Landlords to be targeted

THE Australian Tax Office has landlords firmly in its sights and is conducting a series of audits to catch out the unwary and dishonest, warns the Aust-ralian Society of CPAs.

The Society said the number of investment property owners in Aust-ralia had increased dramatically over the past ten years.

Many people for the first time are returning an income from investment properties and claiming back money they spent on property.

The tax office has found many investors are making similar mistakes.

In the coming year there will be 8,000 audits of rental properties.

Areas under scrutiny include:

• Excessive claims for travel to inspect properties. Investors can claim a deduction for expenses incurred travelling to inspect a rental property. However, the tax office will crack down on people who abuse this deduction by claiming the full costs of a holiday they have taken in which only part of the time was spent inspecting the property

• Jointly owned properties. A common problem occurs where a property is jointly owned but income and expenditure is returned in only one name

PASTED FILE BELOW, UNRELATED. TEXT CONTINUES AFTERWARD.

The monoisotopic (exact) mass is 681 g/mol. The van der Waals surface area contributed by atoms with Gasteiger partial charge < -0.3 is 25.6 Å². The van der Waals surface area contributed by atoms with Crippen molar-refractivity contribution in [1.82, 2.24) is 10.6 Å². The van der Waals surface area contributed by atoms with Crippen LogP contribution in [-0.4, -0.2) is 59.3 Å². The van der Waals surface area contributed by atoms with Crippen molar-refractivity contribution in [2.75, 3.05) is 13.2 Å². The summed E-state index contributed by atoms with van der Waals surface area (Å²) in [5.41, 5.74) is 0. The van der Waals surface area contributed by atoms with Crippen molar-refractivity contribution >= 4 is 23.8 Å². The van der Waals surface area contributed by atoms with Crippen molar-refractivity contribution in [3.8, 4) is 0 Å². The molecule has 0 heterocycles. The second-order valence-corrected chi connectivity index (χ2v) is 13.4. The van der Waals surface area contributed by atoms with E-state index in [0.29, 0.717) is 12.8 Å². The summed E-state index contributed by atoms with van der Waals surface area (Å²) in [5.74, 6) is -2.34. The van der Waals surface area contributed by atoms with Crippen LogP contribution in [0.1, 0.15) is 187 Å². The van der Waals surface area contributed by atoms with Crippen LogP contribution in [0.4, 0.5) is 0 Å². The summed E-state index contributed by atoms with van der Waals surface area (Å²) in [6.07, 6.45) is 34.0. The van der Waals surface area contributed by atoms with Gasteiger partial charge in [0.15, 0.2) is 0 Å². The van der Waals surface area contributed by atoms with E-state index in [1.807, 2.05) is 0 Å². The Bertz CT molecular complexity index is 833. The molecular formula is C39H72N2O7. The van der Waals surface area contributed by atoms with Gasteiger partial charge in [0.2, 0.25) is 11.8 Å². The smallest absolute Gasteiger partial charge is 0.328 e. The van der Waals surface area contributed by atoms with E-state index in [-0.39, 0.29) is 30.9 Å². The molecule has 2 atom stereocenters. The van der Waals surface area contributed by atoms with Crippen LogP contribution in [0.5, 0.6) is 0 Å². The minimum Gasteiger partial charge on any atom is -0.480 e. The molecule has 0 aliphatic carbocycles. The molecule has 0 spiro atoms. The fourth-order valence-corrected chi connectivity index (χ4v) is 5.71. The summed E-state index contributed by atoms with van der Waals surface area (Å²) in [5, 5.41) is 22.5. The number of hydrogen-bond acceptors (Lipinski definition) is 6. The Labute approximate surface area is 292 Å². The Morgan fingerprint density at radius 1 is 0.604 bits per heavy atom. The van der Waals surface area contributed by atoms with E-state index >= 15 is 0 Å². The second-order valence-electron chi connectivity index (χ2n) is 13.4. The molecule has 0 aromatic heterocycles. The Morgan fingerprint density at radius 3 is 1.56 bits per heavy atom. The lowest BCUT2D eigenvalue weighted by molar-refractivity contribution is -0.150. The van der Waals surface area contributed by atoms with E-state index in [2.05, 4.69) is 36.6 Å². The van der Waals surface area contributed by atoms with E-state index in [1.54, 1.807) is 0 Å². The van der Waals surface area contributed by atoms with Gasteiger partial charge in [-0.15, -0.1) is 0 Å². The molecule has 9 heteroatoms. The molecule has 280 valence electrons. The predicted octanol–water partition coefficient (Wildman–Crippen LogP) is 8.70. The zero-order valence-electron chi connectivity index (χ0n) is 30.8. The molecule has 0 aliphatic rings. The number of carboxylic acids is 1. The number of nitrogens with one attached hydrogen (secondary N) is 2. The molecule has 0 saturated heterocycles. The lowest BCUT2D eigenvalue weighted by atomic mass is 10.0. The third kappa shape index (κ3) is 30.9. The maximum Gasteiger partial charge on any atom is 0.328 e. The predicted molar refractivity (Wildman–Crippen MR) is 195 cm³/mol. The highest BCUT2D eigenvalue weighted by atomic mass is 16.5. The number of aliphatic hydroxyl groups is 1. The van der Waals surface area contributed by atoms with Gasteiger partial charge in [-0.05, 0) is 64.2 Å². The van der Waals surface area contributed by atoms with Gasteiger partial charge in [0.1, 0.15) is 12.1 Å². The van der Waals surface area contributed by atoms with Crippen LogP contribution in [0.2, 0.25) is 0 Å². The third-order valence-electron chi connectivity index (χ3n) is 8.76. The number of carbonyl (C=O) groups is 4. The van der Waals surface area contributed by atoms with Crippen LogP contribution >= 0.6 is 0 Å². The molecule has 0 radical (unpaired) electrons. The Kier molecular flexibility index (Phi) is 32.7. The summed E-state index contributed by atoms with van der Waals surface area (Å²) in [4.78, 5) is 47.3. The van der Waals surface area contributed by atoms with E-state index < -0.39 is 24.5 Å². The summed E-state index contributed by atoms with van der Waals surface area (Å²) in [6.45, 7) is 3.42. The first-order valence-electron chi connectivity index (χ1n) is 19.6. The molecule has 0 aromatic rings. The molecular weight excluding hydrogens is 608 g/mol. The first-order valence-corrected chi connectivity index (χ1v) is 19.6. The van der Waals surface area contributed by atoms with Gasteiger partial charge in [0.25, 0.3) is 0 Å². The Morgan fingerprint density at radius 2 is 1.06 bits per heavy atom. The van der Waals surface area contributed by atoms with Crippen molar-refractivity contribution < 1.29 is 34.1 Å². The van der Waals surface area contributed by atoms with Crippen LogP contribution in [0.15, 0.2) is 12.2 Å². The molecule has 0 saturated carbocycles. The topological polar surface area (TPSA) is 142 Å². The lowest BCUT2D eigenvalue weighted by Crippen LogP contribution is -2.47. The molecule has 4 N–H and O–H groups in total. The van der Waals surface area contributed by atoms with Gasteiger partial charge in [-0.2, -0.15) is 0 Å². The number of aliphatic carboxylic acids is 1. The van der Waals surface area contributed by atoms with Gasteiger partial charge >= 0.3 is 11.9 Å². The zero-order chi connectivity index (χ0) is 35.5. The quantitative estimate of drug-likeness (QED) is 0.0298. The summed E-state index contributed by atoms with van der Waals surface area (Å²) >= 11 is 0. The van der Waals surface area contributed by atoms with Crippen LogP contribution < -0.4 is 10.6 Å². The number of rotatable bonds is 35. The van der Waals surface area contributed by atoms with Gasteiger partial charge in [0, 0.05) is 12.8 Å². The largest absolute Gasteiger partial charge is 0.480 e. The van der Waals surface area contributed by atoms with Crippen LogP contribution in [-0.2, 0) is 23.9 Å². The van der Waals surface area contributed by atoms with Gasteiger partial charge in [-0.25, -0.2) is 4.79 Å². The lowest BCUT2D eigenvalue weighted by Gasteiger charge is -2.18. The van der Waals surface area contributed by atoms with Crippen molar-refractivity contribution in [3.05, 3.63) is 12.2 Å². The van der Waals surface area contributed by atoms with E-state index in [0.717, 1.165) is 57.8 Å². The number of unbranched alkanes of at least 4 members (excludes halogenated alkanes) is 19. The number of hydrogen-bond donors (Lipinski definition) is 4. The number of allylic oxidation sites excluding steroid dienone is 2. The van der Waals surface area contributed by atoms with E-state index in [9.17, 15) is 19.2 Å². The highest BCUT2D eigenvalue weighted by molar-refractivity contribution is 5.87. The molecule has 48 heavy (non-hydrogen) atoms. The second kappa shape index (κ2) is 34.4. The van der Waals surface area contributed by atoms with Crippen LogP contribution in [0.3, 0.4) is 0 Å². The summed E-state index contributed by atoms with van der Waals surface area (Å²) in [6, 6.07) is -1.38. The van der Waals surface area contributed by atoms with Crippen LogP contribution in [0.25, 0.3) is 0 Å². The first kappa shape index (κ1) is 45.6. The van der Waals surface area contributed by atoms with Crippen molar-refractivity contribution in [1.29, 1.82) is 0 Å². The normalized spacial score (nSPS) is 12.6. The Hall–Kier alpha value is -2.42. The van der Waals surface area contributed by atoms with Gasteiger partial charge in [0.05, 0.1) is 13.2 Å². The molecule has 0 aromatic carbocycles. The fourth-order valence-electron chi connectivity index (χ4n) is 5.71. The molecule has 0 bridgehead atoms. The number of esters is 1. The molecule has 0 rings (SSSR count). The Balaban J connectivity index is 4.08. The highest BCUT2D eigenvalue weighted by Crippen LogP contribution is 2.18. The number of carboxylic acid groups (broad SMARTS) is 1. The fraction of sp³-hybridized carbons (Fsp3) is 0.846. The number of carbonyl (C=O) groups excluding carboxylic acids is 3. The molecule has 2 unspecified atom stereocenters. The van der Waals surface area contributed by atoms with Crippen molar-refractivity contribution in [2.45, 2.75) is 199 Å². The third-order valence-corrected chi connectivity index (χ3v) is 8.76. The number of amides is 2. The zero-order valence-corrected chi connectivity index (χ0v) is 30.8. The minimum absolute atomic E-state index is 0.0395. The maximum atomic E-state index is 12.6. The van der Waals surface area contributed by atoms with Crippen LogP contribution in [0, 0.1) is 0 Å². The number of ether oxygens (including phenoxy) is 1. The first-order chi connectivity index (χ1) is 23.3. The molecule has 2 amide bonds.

• Claims for repairs and maintenance. Landlords are able to claim a tax deduction for repairs and maintenance to their investment property. The tax office has set rules for what you can claim so if you are unsure, do not guess – seek professional advice

• Claiming interest. Investors are able to claim a tax deduction for the interest they have paid on the mortgage for an investment property. However, many investors are making the mistake of roughly estimating the interest they have paid

• Claims for depreciation. Investors are able to depreciate the cost of some items in the home over a period of time. That is, they are able to claim a tax deduction, usually over a number of years, for the money they or a previous owner has spent on some items in the investment property such as stoves or carpets. A common mistake occurs where an investor buys a property and then tries to claim a tax deduction for the new replacement cost of existing items.

Landlords need to keep accurate records and, importantly, seek professional advice from their CPA if they are uncertain about what to do.

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